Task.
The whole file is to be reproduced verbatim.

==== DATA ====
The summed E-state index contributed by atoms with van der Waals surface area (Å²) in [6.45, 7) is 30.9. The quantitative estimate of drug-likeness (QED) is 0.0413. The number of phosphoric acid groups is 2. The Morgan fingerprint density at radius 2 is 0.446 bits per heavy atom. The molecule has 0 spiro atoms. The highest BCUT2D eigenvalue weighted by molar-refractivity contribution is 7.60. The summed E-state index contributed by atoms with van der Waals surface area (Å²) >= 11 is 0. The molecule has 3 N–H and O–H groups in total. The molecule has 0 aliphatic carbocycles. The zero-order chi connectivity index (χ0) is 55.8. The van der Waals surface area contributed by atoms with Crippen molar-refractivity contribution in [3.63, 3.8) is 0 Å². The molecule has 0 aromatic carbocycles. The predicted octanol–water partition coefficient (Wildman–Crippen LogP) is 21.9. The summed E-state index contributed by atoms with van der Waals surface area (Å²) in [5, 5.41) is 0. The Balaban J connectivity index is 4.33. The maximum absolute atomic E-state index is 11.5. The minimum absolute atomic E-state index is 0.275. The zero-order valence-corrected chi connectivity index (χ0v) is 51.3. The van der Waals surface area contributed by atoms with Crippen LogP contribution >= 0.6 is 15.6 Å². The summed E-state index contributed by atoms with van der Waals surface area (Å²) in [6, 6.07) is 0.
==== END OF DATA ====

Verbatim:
The summed E-state index contributed by atoms with van der Waals surface area (Å²) in [6.45, 7) is 30.9. The quantitative estimate of drug-likeness (QED) is 0.0413. The number of phosphoric acid groups is 2. The Morgan fingerprint density at radius 2 is 0.446 bits per heavy atom. The molecule has 0 spiro atoms. The highest BCUT2D eigenvalue weighted by molar-refractivity contribution is 7.60. The summed E-state index contributed by atoms with van der Waals surface area (Å²) >= 11 is 0. The molecule has 3 N–H and O–H groups in total. The molecule has 0 aliphatic carbocycles. The zero-order chi connectivity index (χ0) is 55.8. The van der Waals surface area contributed by atoms with Crippen molar-refractivity contribution in [3.63, 3.8) is 0 Å². The molecule has 0 aromatic carbocycles. The predicted octanol–water partition coefficient (Wildman–Crippen LogP) is 21.9. The summed E-state index contributed by atoms with van der Waals surface area (Å²) in [5, 5.41) is 0. The Balaban J connectivity index is 4.33. The maximum absolute atomic E-state index is 11.5. The minimum absolute atomic E-state index is 0.275. The zero-order valence-corrected chi connectivity index (χ0v) is 51.3. The van der Waals surface area contributed by atoms with Crippen LogP contribution >= 0.6 is 15.6 Å². The summed E-state index contributed by atoms with van der Waals surface area (Å²) in [6, 6.07) is 0.